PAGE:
I think that students use of cellphones should not be allowed in class. Cell Phones today are more like computers that allow students to access the internet, play games, and use applications that can create music or read sports stories. Having these sorts of distractions at your fingertips in the classroom can be a huge draw to any student. Regulating usage of phones at school in general is a completely different issue, but regulating their use in the classroom should be watched carefully. If a student is texting under  their desk all day they lose a lot of what the initial attempt was to teach them. Limiting these distractions is important. I think that being said, teaching students how to use their cell phones for educational purposes by showing off some applications and talking about their power as an education device could be a very useful. Cell phones have become a fact of life, so limiting their usage in inappropriate situations while informing students of their ability to help them in real-life situations is a balancing act that must be attempted.

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I was not aware of BYOD until learning about the topic in class.  Bring Your Own Device, the purpose of encouraging students to bring electronics to school is an up and coming trend.  I work in a vocational training program, training and teaching students to become prepared to enter the world of competitive employment.  Cell phones are discouraged in the work place and often are distracting to others.  Students have a difficult time paying attention and focusing in on the teacher.  Students who have learning disabilities and other types of impairments find it difficult learning in large groups let alone using technology in a small group setting.  We encourage them to leave their mobile devices at home.  We do have one student who communicates via the iPad.  In this case, I applaud the use of the iPad for communicative purposes, and if we had more access to iPads for others, I would see the value.  However, when students use the cell phone to check out the time or to see the latest instant message or text, they lose valuable instructional time.  In the future as this trend gains momentum I wonder about students who do not have access to cell phones, how are they kept engaged?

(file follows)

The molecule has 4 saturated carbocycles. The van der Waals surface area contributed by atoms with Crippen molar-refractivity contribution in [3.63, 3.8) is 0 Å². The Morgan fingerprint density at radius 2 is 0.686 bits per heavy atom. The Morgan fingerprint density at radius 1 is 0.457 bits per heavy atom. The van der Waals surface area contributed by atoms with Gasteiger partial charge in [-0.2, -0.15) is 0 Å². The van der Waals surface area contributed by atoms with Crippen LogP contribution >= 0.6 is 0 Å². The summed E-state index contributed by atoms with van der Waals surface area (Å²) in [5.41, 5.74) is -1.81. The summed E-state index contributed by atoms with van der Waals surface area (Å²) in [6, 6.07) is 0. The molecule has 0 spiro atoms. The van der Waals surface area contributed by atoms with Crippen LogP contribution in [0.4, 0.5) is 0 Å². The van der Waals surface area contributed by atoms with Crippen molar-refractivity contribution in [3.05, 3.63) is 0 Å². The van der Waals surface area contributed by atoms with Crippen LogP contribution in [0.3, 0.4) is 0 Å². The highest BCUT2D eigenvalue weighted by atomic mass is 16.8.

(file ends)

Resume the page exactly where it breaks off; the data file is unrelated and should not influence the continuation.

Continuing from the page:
Although I do agree with the many points made by Krista in that students DO benefit from accessing their mobile device in class.  The ability to search the internet, use various apps and to communicate with peers related to school work is great.  I then wonder about students doing their own work and not cheating on exams and quizzes.  I also agree that students need to be aware of the digital rights and responsibilities while doing classwork on these devices. 

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